I’m sure everyone who has been a child at one point has taken strange bets with little reward besides bragging rights and injured body parts – developed for the 7-Day FPS Challenge, Wolfire Studio’s Receiver is about as close as you can get to a big boy video game developer bet.
The game’s cyber-noirish premise is vague but moody – an event called the “Mindkill” has left you, the titular Receiver, alone in an empty cityscape with nothing but a gun, dwindling ammunition supplies, and a tape player. In attempt to ward off the effects of the Mindkill and figure out what exactly is going on, you must retrieve 11 tapes scattered throughout a randomly generated map populated by machine-gun toting turrets and zealous, low-flying taser drones.
Let’s ignore the story, though – Receiver’s focus is on what exactly is doing the shooting in a first-person shooter. As such, the game features three firearms in gory detail: the venerable Colt 1911, the hard-nosed Smith & Wesson Model 10 revolver, and the Austrian-designed Glock 17. Each weapon operates much like their real-steel counterparts because, as it turns out, real-life guns have a lot more bells and whistles to them than hitting “R” to reload: with the semi-automatic Colt and Glock, for example, magazines must be filled to capacity before being loaded, after which the slide must be pulled to the rear to chamber a round, and in the case of the 1911, the hammer must be cocked prior to firing.
It’s difficult not to be intrigued by this level of granularity, but putting it into practice is quite the exercise – any level of mastery of previous shooters is of little consequence to the intricacies of the weapons involved, and your first deaths will definitely be prefixed by a frantic fumbling for spare magazines and loose rounds. This would maybe be a little easier if what equipment you spawned with wasn’t randomly generated – it’s more than a little disconcerting to be using the revolver, which is ostensibly the easiest weapon to operate, for three lives in a row before being given either of the semi-autos and being expected to be just as proficient with your gunhandling. This ruthlessness, however, is pretty consistent with the rest of the game.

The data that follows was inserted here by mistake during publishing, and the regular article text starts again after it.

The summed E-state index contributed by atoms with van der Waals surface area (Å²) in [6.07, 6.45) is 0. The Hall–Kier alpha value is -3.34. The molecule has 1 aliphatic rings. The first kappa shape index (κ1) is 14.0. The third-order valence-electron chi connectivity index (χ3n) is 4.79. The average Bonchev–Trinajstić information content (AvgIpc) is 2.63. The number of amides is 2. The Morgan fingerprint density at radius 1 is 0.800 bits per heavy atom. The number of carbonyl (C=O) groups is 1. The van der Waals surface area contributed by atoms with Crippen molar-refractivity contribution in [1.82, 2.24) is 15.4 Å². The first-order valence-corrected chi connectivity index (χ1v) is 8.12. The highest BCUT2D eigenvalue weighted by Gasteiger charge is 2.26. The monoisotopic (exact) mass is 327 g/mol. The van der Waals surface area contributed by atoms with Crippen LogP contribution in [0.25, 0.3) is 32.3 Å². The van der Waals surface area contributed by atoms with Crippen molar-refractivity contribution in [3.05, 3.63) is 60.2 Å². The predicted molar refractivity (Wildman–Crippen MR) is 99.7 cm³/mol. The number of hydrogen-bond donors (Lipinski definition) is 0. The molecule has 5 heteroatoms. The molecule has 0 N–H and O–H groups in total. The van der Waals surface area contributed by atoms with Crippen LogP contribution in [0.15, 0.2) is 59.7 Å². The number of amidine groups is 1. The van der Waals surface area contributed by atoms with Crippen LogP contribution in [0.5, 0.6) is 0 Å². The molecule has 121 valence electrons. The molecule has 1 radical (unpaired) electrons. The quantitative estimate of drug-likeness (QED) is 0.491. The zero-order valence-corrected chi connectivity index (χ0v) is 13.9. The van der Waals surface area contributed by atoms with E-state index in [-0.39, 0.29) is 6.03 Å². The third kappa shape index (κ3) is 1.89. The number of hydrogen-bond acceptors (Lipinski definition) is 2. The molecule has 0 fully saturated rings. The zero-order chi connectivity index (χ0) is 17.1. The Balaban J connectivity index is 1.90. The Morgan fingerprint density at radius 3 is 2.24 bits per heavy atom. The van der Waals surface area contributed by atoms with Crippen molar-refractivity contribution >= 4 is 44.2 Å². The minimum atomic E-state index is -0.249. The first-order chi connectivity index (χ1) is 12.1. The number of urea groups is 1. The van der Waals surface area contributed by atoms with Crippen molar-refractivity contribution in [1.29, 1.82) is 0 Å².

Contemporary shooters are replete with regenerating health and red-tinged screens, but Receiver goes the opposite direction and makes most anything kill you instantly. The game’s Rogues Gallery is limited to the aforementioned stationary sentry turret and flying drone, which, despite looking utterly horrendous, offer surprisingly elegant variety to the game’s brief, but urgent gunfights. Sentries hide in corners and nooks for unsuspecting players to spray bullets at in a moment of weakness while drones buzz incessantly as they divebomb their prey to deliver a jolt of deadly electricity.
Unique hit models add to spice up the obvious lack of volume in enemy type. Shooting out a sentry’s gun, for example, renders it incapable of gibbing you in a stream of bullets but still lets it track you if you get in its line of sight. These tiny details make each encounter deceptively complex – sometimes you take a shot, and step past the smoldering wreckage of a sentry, and other times you take a lot of shots, all of which seem to bounce harmlessly off the drone you’ve been eyeing in the distance. But for all the subtle complexities that Receiver has to offer, this is a game made in seven days and it shows.
Aside from the game’s minimalist, some might say crude, visual style, its story is, more often than not, incoherent. This is mainly because the only exposition you will get is from the tapes, which are randomly given one of the 11 audio tracks that gives details on things from the Mindkill, to weapon operation. It’s an interesting take on non-linear storytelling, but the game’s punishing nature will most likely leave players frustratingly deprived of what is otherwise a pretty compelling narrative. Anyone with the skills to make it to 11 tapes in a single sitting will have quite the story to piece together. It is once the game is finished, though, that its lack of longevity becomes obvious – there is little reason to replay Receiver besides playing around with the guns and it is here that it falls very, very short.
What Receiver lacks on the “full-fledged game” front, it makes up for in sheer moxie. The 7-Day FPS Challenge began specifically to bring freshness to one of the most stagnant genres today, and Receiver does so by expanding on the most important aspect of the first-person shooter: the gun. Receiver is by no means a knock-down triple-A title, but for less than the cost of a movie ticket, you can play one of the most unique shooters to date.
Available on: PC; Publisher: Wolfire Games; Developer: Wolfire Games; Players: 1; Released: April 29, 2013; ESRB: Teen; MSRP: $4.99: Official Site
Note: A promotional code was provided to Denkiphile for review purposes by the publisher.